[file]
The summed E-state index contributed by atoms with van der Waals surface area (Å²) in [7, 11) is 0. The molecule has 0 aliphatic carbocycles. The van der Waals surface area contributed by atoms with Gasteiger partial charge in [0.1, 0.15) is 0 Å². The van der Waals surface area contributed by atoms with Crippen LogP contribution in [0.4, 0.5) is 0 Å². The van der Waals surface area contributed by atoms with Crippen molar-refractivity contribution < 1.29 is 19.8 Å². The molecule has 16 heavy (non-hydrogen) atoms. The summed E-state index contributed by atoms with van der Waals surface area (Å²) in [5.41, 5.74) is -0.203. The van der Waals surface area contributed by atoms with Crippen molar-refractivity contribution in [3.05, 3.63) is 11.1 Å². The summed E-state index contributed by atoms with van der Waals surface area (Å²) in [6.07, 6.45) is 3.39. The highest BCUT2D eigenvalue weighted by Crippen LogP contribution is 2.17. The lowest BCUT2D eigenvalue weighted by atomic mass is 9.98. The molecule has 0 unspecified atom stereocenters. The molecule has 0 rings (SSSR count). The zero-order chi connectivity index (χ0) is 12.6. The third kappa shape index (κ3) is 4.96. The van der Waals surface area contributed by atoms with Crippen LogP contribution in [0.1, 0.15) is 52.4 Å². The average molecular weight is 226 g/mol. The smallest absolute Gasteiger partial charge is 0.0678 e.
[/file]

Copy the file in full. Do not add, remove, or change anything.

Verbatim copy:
The summed E-state index contributed by atoms with van der Waals surface area (Å²) in [7, 11) is 0. The molecule has 0 aliphatic carbocycles. The van der Waals surface area contributed by atoms with Gasteiger partial charge in [0.1, 0.15) is 0 Å². The van der Waals surface area contributed by atoms with Crippen LogP contribution in [0.4, 0.5) is 0 Å². The van der Waals surface area contributed by atoms with Crippen molar-refractivity contribution < 1.29 is 19.8 Å². The molecule has 16 heavy (non-hydrogen) atoms. The summed E-state index contributed by atoms with van der Waals surface area (Å²) in [5.41, 5.74) is -0.203. The van der Waals surface area contributed by atoms with Crippen molar-refractivity contribution in [3.05, 3.63) is 11.1 Å². The summed E-state index contributed by atoms with van der Waals surface area (Å²) in [6.07, 6.45) is 3.39. The highest BCUT2D eigenvalue weighted by Crippen LogP contribution is 2.17. The lowest BCUT2D eigenvalue weighted by atomic mass is 9.98. The molecule has 0 unspecified atom stereocenters. The molecule has 0 rings (SSSR count). The zero-order chi connectivity index (χ0) is 12.6. The third kappa shape index (κ3) is 4.96. The van der Waals surface area contributed by atoms with Crippen LogP contribution in [0.1, 0.15) is 52.4 Å². The average molecular weight is 226 g/mol. The smallest absolute Gasteiger partial charge is 0.0678 e.